In May of 2018 Roseanne Barr, star of the ABC sitcom “Roseanne”, posted a tweet deemed highly racist about former Barack Obama senior advisor Valerie Jarrett. ABC was quick to condemn Barr’s comments, with network president Channing Dungey calling them “abhorrent, repugnant and inconsistent with our values" before cancelling “Roseanne”. In response, Netflix posted the following advertisement: “Reminder: One Day At A Time is a sitcom about a tight-knit, working class family that tackles extremely topical social issues in a smart and innovative way. Ya know, if you're suddenly looking for a show like that...." The tweet played off the fact that both shows had a similar premise, but that “One Day at a Time” was, you know, still airing.

#5: There’s Plenty of Latin Representation


Representation matters. It matters because Latinos have for far too long been portrayed on screen in only a handful of ways. “One Day at a Time” prides itself on its diversity, both on screen and off. Stars Isabella Gomez and Rita Moreno are from Colombia and Puerto Rico respectively and most of the other cast members are of Hispanic descent. The show is equally diverse behind the scenes, featuring writers from Mexico, Central America and the Caribbean, as well as members of LGBTQ community. “It’s not 12 white guys in a room,” says showrunner Mike Royce.

#4: Mackenzie Phillips Is the Only Cast Member from the Original to Have a Cameo


Actress Mackenzie Phillips made a name for herself in the ‘70s and ‘80s playing Julie Cooper Horvath on the original “One Day at a Time”. In 2017, she become the first member of the original cast to appear on the reimagined version of the show. Phillips plays Pam Valentine, the leader of a support group for veterans with PTSD that Penelope Alvarez attends in season one. Phillips may be the only OG “One Day at a Time” cast member to have a cameo, but her former co-star Michael Lembeck, who played her on-screen husband Max Horvath, directed the season one episode “Sex Talk”.

#3: It's Inspiring More Latino-Focused TV Series


Due to its continued success, “One Day at a Time” has paved the way for a wave of new Latino-centric shows. Viewers can expect a “Party of Five” reimagining in 2019 that will focus on five Mexican-American children who must learn to cope after their parents are deported. Additionally, an English-language remake of the Spanish series “Gran Hotel” will premiere on ABC in June of 2019. The show was partially developed by Eva Longoria and theTejano actress will serve as a producer. 2019 promises to be a big year for Latino representation on the small screen!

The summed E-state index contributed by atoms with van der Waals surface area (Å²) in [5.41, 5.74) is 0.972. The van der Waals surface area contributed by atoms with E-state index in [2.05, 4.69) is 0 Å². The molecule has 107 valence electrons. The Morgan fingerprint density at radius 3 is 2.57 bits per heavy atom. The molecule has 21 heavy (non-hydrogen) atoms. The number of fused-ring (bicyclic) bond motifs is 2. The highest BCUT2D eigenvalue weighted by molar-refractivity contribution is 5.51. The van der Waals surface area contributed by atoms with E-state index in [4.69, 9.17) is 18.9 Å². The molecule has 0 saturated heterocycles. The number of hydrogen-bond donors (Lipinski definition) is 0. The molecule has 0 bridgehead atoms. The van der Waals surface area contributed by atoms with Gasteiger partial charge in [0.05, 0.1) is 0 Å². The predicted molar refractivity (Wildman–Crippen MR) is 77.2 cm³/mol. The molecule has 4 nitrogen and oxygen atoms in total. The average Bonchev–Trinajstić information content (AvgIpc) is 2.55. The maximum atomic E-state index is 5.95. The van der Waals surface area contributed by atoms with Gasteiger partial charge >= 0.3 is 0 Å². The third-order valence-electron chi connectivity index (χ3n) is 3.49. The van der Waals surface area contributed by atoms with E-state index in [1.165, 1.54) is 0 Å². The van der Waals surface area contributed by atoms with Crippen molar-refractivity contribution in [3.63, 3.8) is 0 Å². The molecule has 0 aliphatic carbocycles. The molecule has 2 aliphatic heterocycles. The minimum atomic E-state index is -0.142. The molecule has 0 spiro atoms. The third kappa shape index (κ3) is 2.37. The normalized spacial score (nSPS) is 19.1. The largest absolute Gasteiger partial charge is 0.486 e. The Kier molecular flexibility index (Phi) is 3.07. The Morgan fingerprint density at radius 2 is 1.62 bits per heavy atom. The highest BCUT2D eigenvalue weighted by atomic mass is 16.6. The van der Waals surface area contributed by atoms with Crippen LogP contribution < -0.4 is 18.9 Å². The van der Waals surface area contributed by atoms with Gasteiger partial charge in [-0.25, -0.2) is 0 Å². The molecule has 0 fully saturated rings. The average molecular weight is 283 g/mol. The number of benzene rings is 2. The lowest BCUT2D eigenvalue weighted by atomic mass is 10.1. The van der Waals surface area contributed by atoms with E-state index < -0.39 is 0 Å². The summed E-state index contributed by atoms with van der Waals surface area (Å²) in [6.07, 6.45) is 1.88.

#2: Rita Moreno Had a Specific Request for Her Character


Despite playing a grandmother on “One Day at a Time”, actress Rita Moreno, who is in her 80s, demanded that her character “be sexual”. The actress, whose character is a Cuban refugee who escaped to America after Fidel Castro seized power, claims that she told the showrunners that “Just because she’s old, or older, does not mean that all of that good stuff goes away.” We aren’t sure if she’s talking about herself or her on-screen counterpart, but seeing as how it’s a topic that’s rarely depicted on TV in a serious way, we’re all for it!

Before we unveil our top pick, here are some honorable mentions:

Showrunners Gloria Calderón Kellett & Mike Royce Have Worked on Some Big Sitcoms

Justina Machado Is Older Than Todd Grinnell

Gloria Estefan Sings the Theme Song

#1: There's a Strong Attention to Detail


As previously mentioned, the “One Day at a Time” writers’ room is one of television’s most diverse. With a vast array of knowledge at their disposal, they’ve managed to create a show that doesn’t skimp when it comes to making things as authentic as possible. For instance, Lydia’s love of the perfume Agua de Violetas is a shout out to something real Cuban mothers use to make their babies smell good! The show is littered with tiny winks and nods to Latino and Hispanic culture, ones that Vanity Fair writer Laura Bradley says, “are a crucial component of the show’s delicate high-wire act,” one that must be maintained so that the show remains accessible to mainstream audiences while continuing to cater to their Latino base.